Chapter

Experiments, Intuitions, and Methodology in Moral and Political Theory<sup>1</sup>

David Copp

in Oxford Studies in Metaethics Volume 7

Published in print June 2012 | ISBN: 9780199653492
Published online September 2012 | e-ISBN: 9780191741661 | DOI: http://dx.doi.org/10.1093/acprof:oso/9780199653492.003.0001

Series: Oxford Studies in Metaethics

Experiments, Intuitions, and Methodology in Moral and Political Theory1

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Moral and political philosophers commonly appeal to moral “intuitions” at crucial points in their reasoning. This chapter considers recent challenges to this practice—here referred to as “the Method”—based in empirical studies of moral intuitions. It contends that such studies do not justify radical or revisionary conclusions about the Method. A method is aimed at achieving certain goals. The key issue is the nature of the goals in relation to which the Method is to be evaluated. This chapter argues that the relevant goal is not the “realist goal” of discovering the truth about moral and political matters. The central point is that, the chapter argues, the systematic philosophical study of moral and political questions would be worthwhile even if it turned out that moral realism cannot be vindicated or that the Method cannot be vindicated in relation to the realist goal. If this is correct, then the goal relative to which it is crucial to vindicate the Method is not the realist goal. A Rawlsian view is more plausible, according to which the relevant goal is to “characterize our moral sensibility” as it would be in “reflective equilibrium.” It turns out, however, that this Rawlsian view has some, perhaps unwelcome, deflationary implications.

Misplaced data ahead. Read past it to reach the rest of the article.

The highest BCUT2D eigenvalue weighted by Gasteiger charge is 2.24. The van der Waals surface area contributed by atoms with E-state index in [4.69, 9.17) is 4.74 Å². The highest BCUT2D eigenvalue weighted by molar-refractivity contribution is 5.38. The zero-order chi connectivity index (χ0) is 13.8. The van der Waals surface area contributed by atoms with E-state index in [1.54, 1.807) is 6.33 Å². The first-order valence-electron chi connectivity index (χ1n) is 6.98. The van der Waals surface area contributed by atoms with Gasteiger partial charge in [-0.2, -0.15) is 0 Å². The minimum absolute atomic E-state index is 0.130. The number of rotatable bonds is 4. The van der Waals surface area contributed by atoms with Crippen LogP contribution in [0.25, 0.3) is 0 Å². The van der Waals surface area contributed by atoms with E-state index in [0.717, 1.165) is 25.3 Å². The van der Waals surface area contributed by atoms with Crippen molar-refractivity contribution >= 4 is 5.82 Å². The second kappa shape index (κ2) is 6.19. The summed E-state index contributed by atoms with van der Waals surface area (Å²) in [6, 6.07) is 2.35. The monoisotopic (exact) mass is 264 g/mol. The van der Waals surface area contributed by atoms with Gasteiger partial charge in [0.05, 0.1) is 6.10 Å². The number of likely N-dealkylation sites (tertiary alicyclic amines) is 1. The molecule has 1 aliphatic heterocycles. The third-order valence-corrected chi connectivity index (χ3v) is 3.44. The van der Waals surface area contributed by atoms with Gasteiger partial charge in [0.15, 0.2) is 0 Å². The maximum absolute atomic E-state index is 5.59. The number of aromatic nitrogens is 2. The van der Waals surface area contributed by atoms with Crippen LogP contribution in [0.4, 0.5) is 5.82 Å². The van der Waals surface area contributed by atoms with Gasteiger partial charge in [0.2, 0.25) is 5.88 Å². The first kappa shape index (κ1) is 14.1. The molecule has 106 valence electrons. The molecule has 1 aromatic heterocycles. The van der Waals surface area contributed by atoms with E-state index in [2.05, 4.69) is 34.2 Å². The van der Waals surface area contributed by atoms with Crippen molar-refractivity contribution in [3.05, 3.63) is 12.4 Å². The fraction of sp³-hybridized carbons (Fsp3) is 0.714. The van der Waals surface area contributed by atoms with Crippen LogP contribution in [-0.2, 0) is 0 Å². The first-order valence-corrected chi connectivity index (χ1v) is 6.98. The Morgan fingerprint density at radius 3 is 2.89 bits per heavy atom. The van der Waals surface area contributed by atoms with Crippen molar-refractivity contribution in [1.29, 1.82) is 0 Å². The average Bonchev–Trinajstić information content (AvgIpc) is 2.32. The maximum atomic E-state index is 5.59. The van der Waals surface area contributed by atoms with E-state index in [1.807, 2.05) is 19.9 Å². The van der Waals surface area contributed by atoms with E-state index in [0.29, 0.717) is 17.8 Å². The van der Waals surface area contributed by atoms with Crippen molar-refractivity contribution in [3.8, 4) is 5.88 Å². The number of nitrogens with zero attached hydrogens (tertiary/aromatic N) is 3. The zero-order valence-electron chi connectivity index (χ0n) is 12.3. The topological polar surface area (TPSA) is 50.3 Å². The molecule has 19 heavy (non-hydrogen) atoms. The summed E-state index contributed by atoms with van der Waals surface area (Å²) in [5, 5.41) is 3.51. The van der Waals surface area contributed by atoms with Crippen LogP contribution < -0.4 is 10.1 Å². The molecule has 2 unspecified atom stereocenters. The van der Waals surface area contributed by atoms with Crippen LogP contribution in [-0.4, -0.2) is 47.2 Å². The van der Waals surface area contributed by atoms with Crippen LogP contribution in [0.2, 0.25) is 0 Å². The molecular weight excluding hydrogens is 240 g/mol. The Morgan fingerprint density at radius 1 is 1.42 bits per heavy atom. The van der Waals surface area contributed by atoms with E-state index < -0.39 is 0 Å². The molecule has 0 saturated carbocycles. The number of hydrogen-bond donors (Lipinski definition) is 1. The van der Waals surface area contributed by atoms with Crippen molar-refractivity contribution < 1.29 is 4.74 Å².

Keywords: Xphi; experimental philosophy; experimental ethics; moral intuitions; intuitions; method; methodology; moral realism; reflective equilibrium; moral sensibility; ultimate goal; proximate goal; trolley problem; Rawls

Chapter.  16815 words. 

Subjects: Moral Philosophy

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